Salaries fluctuate by location, with the highest salaries coinciding with the places with higher costs of living: New York, San Francisco, Silicon Valley. Boulder, CO, isn’t cheap, either, but the average wage for the 500 marketing managers living there is $191,890 – a very good living no matter how you cut it. Or consider places like “non-metropolitan” northwest Minnesota, where the 200 or so marketing management jobs pay an average of $125,390 – more than double the state’s average wage, per the BLS. Those are great numbers, so justifying the expense of a marketing degree shouldn’t be difficult.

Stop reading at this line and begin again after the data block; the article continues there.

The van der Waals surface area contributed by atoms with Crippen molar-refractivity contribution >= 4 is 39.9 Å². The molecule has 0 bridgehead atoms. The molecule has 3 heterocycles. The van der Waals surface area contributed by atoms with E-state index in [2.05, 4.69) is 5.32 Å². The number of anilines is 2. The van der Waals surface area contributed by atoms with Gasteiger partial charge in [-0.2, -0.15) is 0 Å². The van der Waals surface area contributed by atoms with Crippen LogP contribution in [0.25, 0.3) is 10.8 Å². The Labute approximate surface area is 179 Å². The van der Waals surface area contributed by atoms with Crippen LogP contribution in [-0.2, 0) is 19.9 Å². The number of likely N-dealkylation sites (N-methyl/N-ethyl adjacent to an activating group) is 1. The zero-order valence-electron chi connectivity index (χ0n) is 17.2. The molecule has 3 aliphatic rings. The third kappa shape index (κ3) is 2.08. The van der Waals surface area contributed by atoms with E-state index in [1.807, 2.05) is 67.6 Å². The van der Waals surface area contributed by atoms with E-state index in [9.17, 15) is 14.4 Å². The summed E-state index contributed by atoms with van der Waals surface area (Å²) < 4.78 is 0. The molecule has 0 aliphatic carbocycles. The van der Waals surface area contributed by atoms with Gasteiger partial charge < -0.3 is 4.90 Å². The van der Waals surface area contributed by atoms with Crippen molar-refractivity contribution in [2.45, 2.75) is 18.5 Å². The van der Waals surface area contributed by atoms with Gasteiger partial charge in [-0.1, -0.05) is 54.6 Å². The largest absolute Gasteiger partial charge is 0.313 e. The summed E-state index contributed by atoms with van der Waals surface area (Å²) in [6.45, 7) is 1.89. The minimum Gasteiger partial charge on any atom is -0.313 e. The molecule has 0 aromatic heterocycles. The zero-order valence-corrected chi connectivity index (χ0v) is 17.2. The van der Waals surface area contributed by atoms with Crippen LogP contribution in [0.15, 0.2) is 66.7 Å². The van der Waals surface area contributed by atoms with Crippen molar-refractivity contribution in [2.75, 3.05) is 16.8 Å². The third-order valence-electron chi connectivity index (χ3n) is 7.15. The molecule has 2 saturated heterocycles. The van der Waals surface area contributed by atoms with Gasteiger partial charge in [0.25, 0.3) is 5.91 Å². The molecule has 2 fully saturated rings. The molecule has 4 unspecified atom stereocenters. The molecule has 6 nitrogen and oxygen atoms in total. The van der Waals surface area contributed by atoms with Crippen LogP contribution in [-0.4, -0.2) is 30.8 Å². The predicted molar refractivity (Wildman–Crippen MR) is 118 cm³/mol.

All of those statistics are tied to the role of marketing manager, but because the field is so large and full of numerous specializations, a variety of jobs can follow a Master’s in marketing. Washington State University lists the top three on the website for its marketing MBA: marketing director, business development manager, and the aforementioned marketing manager. Directors operate on a higher level than managers, obviously, using “advanced knowledge of their competitors and industry climate to formulate big-picture operational strategy,” says WSU. Business development managers – “biz dev” if you want to throw around the lingo – bring in the work, choosing which “potential business partners to target and negotiate terms of those new partnerships.” Obviously, the specifics of the roles vary, and marketing jobs extend further than those top three.